During his testimony about Operation Fast and Furious before the House Committee on Oversight and Government Reform last week, Attorney General Eric Holder said that he still hasn’t discussed the deadly scandal with Secretary of State Hillary Clinton, Homeland Security Secretary Janet Napolitano or President Barack Obama.
Holder’s admission that he hasn’t taken the initiative to discuss how the government should handle this scandal came during an exchange he had with Utah Republican Rep. Jason Chaffetz.
“I had an opportunity in the Judiciary Committee to ask you questions on Dec. 8, 2011,” Chaffetz said when questioning Holder on Thursday. “I had asked you if you had spoken to President Obama, Secretary Clinton or Secretary Napolitano. You said that you had not spoken to either of those three about Fast and Furious. Is that still true today?”
Holder responded that he has not discussed the scandal with Clinton or Napolitano. As for Obama, Holder said he hasn’t had any substantive discussions about the scandal. “I’ve had passing conversations with the president just about the facts of my testifying in connection of Fast and Furious,” Holder said.
It has been more than one year since weapons Holder’s Department of Justice provided to the Mexican drug cartels were used to murder Border Patrol agent Brian Terry
Holder went on to say that he thinks the reason people in the Department of State, Department of Homeland Security and other parts of government haven’t talked to him about Fast and Furious is the high level of publicity that hearings such as Thursday’s have received. (RELATED: Full coverage of Operation Fast and Furious)
“When people know that I’m going to be the subject of these kinds of hearings — six times and all that — nobody necessarily wants to get involved in these kinds of things, or get dragged into it, and then have some interaction or conversation that I had with them be made more than it is,” Holder said. “I understand when people don’t necessarily want to talk to me about Fast and Furious, knowing that at lower levels —”
Chaffetz interjected at that point, asking, “So you know that they’re witholding information from you.”
Holder: No, they’re not.
Chaffetz: You just said that they’re not going to provide you the information because they don’t want to drag you into it.
Holder: I said they didn’t want to have conversations with me.
Chaffetz: Isn’t that withholding information? If you can’t tell the boss what’s really going on, you’re going to be oblivious to what’s going on.
Holder: We’re talking about cabinet-level people. And I’m saying that the people who work under them, either DHS, State, other executive branch agencies, are certainly providing information to the Justice Department so that we have access to what ever information necessary.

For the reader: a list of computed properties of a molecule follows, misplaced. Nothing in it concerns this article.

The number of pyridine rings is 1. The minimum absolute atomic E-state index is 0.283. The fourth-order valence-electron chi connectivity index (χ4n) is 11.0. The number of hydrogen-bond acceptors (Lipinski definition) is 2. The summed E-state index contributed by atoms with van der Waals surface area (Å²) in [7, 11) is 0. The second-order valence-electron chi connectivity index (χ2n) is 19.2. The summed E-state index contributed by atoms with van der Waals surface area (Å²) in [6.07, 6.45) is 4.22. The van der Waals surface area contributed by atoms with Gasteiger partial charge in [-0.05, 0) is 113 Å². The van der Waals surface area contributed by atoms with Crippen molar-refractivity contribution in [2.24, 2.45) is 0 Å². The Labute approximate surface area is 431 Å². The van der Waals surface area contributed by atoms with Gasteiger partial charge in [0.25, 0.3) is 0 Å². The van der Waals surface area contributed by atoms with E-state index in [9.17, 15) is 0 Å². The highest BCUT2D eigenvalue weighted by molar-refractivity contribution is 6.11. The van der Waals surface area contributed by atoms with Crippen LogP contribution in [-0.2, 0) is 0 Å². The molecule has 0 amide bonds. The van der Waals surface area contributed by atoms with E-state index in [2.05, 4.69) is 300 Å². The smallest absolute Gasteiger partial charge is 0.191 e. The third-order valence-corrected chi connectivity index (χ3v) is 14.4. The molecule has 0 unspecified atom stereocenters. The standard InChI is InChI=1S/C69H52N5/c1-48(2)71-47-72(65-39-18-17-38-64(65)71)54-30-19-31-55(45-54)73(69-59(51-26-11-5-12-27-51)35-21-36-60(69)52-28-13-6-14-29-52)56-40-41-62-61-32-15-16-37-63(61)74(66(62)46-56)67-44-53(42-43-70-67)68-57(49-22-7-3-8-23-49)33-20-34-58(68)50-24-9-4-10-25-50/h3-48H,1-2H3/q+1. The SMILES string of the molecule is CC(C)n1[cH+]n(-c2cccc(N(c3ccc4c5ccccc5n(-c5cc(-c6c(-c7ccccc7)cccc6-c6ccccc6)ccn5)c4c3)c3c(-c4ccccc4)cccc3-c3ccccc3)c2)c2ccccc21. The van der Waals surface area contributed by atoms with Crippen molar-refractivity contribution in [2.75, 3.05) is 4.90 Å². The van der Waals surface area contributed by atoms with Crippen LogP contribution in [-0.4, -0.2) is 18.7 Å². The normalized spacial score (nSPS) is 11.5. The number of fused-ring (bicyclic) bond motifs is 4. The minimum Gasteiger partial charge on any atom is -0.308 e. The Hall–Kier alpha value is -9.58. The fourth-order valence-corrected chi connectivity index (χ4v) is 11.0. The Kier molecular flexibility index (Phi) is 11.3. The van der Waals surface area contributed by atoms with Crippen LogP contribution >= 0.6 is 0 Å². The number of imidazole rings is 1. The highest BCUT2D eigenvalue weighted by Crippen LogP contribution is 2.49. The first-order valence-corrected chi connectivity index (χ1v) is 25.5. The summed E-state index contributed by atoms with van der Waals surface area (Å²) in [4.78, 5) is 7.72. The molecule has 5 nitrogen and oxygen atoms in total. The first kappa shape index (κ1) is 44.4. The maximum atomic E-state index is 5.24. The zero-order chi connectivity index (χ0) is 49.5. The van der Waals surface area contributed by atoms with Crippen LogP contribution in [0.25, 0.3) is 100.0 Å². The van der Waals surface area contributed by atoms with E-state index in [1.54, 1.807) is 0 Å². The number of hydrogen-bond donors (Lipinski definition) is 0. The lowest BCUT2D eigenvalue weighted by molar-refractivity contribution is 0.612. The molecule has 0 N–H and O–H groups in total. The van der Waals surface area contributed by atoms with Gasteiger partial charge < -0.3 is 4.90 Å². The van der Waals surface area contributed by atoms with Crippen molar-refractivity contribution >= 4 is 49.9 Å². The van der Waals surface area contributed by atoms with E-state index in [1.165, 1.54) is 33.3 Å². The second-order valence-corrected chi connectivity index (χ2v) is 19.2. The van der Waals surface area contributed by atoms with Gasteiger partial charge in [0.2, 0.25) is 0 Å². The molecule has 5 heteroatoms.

With Holder admitting he hasn’t spoken to Clinton or Napolitano about the scandal that killed 300 Mexican citizens in addition to Terry, and possibly killed Immigration and Customs Enforcement agent Jaime Zapata, he may find himself in more trouble. It’s a line of questioning Chaffetz has taken with Holder almost every chance he has gotten, and Holder essentially admitted that he did not follow up on what Chaffetz had asked him to do in December.
In addition, the foreign policy element of Fast and Furious continues to be one that is largely ignored. But, House Oversight Committee Chairman Rep. Darrell Issa told The Daily Caller before last week’s hearing that he thinks Holder should apologize to Mexico just like how he eventually apologized to Terry’s mother.
Holder apologized to Terry’s mother after Texas Republican Sen. John Cornyn asked him why he hadn’t. But, before Terry’s mother had a chance to read Holder’s apology, he leaked the letter to Politico.
“Justice has blood on their hands,” Issa, who has led the congressional investigation into Fast and Furious with Iowa Republican Sen. Chuck Grassley, said during an exclusive interview with TheDC, referring to the U.S. Department of Justice.
“The attorney general, as the head of Justice, has to explain that to the families of survivors,” Issa continued. “Yes, he should find a way to make it very clear to our neighbors to the south — at least to the government and at least publicly —that there needs to be deep regret for what happened and there needs to be reassurances that it never happens again.”
Thus far, 103 members of the House have either demanded Holder’s ouster or signed a resolution of “no confidence” in him, or both. They’re joined by three U.S. senators, two sitting governors and all the major Republican presidential candidates.
House Speaker John Boehner, however, remains silent on whether he backs the 103 House members — and others — formally expressing dissatisfaction with Holder. Boehner spokesman Michael Steel has dodged and refused to answer questions on the matter for months.